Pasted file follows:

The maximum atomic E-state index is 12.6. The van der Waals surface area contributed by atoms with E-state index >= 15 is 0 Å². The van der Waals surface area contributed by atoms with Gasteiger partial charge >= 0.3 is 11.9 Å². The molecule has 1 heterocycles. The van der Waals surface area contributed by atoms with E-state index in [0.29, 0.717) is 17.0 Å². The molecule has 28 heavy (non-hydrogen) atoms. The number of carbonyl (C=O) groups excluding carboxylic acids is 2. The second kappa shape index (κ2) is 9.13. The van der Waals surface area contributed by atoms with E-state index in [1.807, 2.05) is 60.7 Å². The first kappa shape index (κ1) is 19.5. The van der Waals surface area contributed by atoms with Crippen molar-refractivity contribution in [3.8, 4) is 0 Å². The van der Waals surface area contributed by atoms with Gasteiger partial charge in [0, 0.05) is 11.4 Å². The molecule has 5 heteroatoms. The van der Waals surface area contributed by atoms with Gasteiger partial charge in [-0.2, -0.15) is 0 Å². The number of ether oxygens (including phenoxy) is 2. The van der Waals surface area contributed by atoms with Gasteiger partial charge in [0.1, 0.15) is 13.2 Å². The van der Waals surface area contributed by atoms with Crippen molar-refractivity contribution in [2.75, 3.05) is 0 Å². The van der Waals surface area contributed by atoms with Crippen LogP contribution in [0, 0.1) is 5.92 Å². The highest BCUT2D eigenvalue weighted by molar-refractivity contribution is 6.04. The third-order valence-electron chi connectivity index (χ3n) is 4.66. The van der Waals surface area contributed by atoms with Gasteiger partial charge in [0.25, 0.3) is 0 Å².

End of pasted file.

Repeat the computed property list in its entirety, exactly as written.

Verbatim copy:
The maximum atomic E-state index is 12.6. The van der Waals surface area contributed by atoms with E-state index >= 15 is 0 Å². The van der Waals surface area contributed by atoms with Gasteiger partial charge >= 0.3 is 11.9 Å². The molecule has 1 heterocycles. The van der Waals surface area contributed by atoms with E-state index in [0.29, 0.717) is 17.0 Å². The molecule has 28 heavy (non-hydrogen) atoms. The number of carbonyl (C=O) groups excluding carboxylic acids is 2. The second kappa shape index (κ2) is 9.13. The van der Waals surface area contributed by atoms with E-state index in [1.807, 2.05) is 60.7 Å². The first kappa shape index (κ1) is 19.5. The van der Waals surface area contributed by atoms with Crippen molar-refractivity contribution in [3.8, 4) is 0 Å². The van der Waals surface area contributed by atoms with Gasteiger partial charge in [0, 0.05) is 11.4 Å². The molecule has 5 heteroatoms. The van der Waals surface area contributed by atoms with Gasteiger partial charge in [-0.2, -0.15) is 0 Å². The number of ether oxygens (including phenoxy) is 2. The van der Waals surface area contributed by atoms with Gasteiger partial charge in [0.1, 0.15) is 13.2 Å². The van der Waals surface area contributed by atoms with Crippen molar-refractivity contribution in [2.75, 3.05) is 0 Å². The van der Waals surface area contributed by atoms with Crippen LogP contribution in [0, 0.1) is 5.92 Å². The highest BCUT2D eigenvalue weighted by molar-refractivity contribution is 6.04. The third-order valence-electron chi connectivity index (χ3n) is 4.66. The van der Waals surface area contributed by atoms with Gasteiger partial charge in [0.25, 0.3) is 0 Å².